HISTORY A. B. CHANCE PARKERSBURG WV
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A. B. Chance
A. B. Chance makes Insulators From the clay and sand of the earth is formed a variety of objects but there's only one end product when the materials are headed to the local A. B. Chance Co. plant. "We make a porcelain, or ceramic insulator," says plant manager Russell Greene. "That's all we make here." That's been true since A. B. Chance bought the plant in 1956. Before then the plant Built in 1913 as General. Porcelain Co; and bought and renamed Porcelain Products in 1927 made dishes pots rings through which sailing ship rigging was wound and even land mines says Steve Bailey. Industrial relations manager. The life of a Porcelain Insulator is full of heat and pressure but the effort has paid off for Chance which has one other plant at its Centralia, Mo. headquarters. Chance is a subsidiary of Emerson Electric Co. of St. Louis.
We're holding our own in the porcelain business. Our employment has gone up slightly while a number of companies have gone out of business, Greene adds. Born out of mud and mire the clay goes through deliberate stages to be transformed into a useful product for electrical distribution companies. It's not for high voltage lines you see on a tower. It's more like what you find in cities between substations and the users Greene says. The process begins with the company's purchase of raw materials from clay and other natural mines. The clay is mixed with water and other ingredients then pressed into different insulator shapes. The clay passes through a number of automated stages added in a concentrated capital improvements program during the past three years. There was more capital investment in the last three years than there was in the previous 15 Greene says. It's had a good effect on Operations. It helped us stay in business.
The automated production system runs around the clock every day of the year. It starts where clay is brought into the plant and pressed into bricks on the filter presses. The slabs of clay continue moving along a conveyor to a hot press where each is punched by another machine into roughly the shape of an insulator. Before hand the clay block must sit for a day then pass through a dryer which takes about a day and then it will get a coat of glaze. The glaze gives the insulator strength and a slick finish so it is more resistant to dirt contamination and water. An insulator may also get a coating of semi conductive glaze which minimizes static or radio interference. Then an application of sand is made to both the inside and outside of the bell-shaped insulators. Sand provides an "anchor" for a metal pin that is fitted inside the insulator and a metal cap that is fitted on top. After the necessary preparations the insulators are ready to roll through a kiln. The kilns are another part of the automated production system added in recent years replacing a single 60 year old kiln being used in the plant. The insulators take from a day and half to three days to pass through the kiln tunnel depending on which isused Each kiln is heated to about 2,400 degrees but one runs twice as fast as the other and is used to process smaller insulators.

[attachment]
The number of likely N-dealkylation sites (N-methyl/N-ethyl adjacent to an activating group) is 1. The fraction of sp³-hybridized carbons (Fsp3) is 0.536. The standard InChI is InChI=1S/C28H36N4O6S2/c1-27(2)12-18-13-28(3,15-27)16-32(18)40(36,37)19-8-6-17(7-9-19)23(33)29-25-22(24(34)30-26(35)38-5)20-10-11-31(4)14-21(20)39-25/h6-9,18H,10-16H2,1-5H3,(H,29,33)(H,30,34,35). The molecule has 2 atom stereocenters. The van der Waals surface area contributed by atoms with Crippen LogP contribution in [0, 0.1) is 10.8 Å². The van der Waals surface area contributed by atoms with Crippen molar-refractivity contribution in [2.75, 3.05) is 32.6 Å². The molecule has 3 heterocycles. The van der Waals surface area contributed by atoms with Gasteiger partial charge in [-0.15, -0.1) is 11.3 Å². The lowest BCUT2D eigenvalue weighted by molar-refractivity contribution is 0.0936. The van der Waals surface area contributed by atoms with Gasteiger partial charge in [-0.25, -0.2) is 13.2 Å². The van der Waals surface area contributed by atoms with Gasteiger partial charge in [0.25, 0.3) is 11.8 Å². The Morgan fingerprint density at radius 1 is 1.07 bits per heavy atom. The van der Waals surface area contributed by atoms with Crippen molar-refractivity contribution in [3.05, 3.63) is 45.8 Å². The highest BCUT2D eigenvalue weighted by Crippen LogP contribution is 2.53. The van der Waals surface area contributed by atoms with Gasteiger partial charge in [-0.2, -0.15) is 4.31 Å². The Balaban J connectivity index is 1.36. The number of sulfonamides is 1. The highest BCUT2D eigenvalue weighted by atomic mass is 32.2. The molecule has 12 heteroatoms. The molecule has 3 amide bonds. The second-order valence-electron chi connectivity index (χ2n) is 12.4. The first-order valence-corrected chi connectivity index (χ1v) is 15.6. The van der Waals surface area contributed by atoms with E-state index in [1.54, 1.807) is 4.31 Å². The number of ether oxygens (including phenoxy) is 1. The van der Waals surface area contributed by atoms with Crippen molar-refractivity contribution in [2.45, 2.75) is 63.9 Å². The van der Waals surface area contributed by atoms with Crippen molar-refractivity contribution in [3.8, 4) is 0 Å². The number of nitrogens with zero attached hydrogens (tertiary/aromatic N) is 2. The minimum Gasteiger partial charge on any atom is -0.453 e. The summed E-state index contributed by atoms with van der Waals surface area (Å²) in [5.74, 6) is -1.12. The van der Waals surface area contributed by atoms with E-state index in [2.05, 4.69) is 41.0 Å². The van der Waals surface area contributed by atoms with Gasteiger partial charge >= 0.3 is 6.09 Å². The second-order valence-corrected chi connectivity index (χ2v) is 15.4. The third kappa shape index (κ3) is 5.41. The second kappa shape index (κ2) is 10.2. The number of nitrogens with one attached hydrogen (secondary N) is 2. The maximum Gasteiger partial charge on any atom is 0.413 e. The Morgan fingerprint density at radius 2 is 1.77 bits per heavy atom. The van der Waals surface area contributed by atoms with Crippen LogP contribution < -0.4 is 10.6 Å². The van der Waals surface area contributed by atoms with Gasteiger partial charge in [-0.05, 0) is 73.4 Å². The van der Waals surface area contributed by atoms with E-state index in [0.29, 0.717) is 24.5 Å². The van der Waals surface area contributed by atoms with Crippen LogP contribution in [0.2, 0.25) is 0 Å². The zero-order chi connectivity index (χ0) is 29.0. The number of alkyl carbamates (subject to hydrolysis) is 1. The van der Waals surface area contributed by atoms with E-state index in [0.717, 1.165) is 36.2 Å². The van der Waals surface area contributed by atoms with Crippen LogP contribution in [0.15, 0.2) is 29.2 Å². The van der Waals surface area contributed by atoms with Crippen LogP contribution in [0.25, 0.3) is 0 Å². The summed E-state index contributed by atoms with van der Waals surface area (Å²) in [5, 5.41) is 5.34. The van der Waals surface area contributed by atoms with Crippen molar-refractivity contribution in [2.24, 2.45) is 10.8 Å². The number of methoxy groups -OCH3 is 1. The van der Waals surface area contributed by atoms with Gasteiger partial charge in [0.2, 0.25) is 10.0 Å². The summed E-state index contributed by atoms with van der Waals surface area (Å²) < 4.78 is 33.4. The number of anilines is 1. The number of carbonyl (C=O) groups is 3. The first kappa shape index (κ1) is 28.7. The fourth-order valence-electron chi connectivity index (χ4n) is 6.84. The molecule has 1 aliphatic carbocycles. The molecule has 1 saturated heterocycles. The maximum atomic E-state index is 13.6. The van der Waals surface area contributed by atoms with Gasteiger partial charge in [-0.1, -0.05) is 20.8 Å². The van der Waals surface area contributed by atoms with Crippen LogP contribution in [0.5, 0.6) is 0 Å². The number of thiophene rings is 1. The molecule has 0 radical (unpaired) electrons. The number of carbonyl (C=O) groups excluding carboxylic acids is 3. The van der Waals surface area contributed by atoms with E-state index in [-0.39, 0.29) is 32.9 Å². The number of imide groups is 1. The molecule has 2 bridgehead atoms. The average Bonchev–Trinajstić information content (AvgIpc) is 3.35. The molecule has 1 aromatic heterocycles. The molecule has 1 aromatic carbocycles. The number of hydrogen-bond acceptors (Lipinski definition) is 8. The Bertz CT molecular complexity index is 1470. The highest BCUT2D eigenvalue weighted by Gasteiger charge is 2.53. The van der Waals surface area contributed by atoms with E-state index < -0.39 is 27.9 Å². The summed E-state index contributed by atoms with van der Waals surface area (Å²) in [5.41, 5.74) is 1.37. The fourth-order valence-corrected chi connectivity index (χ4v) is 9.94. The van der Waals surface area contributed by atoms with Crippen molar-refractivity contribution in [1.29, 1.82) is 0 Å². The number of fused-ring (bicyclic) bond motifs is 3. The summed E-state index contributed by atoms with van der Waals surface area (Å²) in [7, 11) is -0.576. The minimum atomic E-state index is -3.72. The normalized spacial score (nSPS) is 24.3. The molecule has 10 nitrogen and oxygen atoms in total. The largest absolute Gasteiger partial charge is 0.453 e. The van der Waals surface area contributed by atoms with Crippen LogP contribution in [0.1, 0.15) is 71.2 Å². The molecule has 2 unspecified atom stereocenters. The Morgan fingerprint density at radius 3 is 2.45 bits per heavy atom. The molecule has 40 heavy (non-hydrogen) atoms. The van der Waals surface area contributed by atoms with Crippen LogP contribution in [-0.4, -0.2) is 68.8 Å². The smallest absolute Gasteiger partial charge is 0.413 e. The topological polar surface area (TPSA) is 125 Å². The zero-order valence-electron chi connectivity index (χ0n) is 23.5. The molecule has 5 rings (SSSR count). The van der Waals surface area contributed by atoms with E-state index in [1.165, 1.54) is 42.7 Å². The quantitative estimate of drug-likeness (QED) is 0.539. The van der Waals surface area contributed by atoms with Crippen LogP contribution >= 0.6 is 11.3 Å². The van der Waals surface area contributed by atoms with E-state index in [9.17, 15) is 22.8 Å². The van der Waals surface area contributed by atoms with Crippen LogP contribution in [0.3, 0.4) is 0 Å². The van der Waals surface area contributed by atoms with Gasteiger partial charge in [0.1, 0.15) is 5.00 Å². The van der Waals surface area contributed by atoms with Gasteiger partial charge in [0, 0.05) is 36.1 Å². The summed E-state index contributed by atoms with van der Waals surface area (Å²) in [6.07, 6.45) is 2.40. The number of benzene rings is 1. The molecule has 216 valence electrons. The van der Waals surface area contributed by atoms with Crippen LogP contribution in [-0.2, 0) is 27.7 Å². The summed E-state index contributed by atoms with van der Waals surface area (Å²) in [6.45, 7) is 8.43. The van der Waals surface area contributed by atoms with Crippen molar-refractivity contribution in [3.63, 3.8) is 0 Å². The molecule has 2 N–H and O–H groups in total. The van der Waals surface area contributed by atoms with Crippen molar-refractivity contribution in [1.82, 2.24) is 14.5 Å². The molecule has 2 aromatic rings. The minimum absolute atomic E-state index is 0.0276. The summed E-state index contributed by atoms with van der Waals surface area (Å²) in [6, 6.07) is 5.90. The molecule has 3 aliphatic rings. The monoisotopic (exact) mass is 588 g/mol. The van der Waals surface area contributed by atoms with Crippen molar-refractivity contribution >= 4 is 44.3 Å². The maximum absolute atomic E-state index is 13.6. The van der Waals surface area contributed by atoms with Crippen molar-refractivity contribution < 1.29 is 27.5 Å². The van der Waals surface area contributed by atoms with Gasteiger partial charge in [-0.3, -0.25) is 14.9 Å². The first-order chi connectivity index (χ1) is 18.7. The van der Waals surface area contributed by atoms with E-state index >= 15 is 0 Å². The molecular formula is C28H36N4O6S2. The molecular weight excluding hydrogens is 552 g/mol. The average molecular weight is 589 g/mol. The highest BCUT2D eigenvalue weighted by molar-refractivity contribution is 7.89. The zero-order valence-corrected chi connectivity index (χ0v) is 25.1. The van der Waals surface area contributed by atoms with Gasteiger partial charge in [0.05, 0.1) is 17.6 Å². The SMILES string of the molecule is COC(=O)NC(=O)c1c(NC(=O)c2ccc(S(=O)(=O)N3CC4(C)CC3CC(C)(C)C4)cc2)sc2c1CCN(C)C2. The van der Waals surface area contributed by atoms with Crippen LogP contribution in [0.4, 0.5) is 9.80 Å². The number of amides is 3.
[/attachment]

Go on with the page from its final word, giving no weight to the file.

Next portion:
The automated kilns like the automated press and the automated glazing operation help improve the quality of A. B. Chance's product. They're energy efficient they do a good job of firing and they really revitalized this operation Greene says. How ever no insulator passes on without a double edged check. First a high frequency tester checks the insulator then each one is checked visually to assure it's OK. The insulators are assembled packaged and shipped to customers such as State Electric Supply Co. of Parkersburg. That operation too is handled in Chance's Parkersburg plant. About 25 to 30 of the facility's 140 some employees are office staff, who manage the plant's own purchasing, sales and distribution This plant is an entity unto itself Greene says. The Company closed in November 1990